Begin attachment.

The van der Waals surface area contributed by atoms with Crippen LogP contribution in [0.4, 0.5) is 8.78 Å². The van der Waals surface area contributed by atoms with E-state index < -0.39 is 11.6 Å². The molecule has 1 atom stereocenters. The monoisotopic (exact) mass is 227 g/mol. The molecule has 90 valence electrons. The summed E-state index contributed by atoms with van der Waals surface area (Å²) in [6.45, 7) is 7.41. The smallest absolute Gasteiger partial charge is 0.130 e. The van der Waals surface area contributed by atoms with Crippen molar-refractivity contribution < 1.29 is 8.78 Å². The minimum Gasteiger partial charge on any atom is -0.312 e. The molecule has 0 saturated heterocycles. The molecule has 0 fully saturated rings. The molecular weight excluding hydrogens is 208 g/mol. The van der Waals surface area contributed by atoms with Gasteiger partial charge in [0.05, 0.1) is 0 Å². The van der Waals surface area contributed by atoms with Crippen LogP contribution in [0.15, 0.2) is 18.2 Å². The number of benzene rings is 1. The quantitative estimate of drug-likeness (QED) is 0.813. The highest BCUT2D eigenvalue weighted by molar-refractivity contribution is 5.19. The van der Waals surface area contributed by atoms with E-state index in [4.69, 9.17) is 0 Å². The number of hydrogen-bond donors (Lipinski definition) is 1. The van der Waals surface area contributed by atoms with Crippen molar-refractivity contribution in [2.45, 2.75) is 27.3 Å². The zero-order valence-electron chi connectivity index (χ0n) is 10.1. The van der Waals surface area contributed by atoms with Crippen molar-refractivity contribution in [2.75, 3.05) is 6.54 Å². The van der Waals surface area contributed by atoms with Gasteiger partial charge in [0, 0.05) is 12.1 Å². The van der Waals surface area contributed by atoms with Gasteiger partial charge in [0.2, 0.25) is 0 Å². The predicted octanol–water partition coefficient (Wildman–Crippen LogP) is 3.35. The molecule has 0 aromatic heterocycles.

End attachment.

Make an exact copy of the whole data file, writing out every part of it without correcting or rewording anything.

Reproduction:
The van der Waals surface area contributed by atoms with Crippen LogP contribution in [0.4, 0.5) is 8.78 Å². The van der Waals surface area contributed by atoms with E-state index < -0.39 is 11.6 Å². The molecule has 1 atom stereocenters. The monoisotopic (exact) mass is 227 g/mol. The molecule has 90 valence electrons. The summed E-state index contributed by atoms with van der Waals surface area (Å²) in [6.45, 7) is 7.41. The smallest absolute Gasteiger partial charge is 0.130 e. The van der Waals surface area contributed by atoms with Crippen molar-refractivity contribution < 1.29 is 8.78 Å². The minimum Gasteiger partial charge on any atom is -0.312 e. The molecule has 0 saturated heterocycles. The molecule has 0 fully saturated rings. The molecular weight excluding hydrogens is 208 g/mol. The van der Waals surface area contributed by atoms with Gasteiger partial charge in [0.05, 0.1) is 0 Å². The van der Waals surface area contributed by atoms with Crippen LogP contribution in [0.15, 0.2) is 18.2 Å². The number of benzene rings is 1. The quantitative estimate of drug-likeness (QED) is 0.813. The highest BCUT2D eigenvalue weighted by molar-refractivity contribution is 5.19. The van der Waals surface area contributed by atoms with E-state index in [4.69, 9.17) is 0 Å². The number of hydrogen-bond donors (Lipinski definition) is 1. The van der Waals surface area contributed by atoms with Crippen molar-refractivity contribution in [2.45, 2.75) is 27.3 Å². The zero-order valence-electron chi connectivity index (χ0n) is 10.1. The van der Waals surface area contributed by atoms with Crippen molar-refractivity contribution in [2.75, 3.05) is 6.54 Å². The van der Waals surface area contributed by atoms with Gasteiger partial charge in [0, 0.05) is 12.1 Å². The van der Waals surface area contributed by atoms with Gasteiger partial charge in [0.2, 0.25) is 0 Å². The predicted octanol–water partition coefficient (Wildman–Crippen LogP) is 3.35. The molecule has 0 aromatic heterocycles.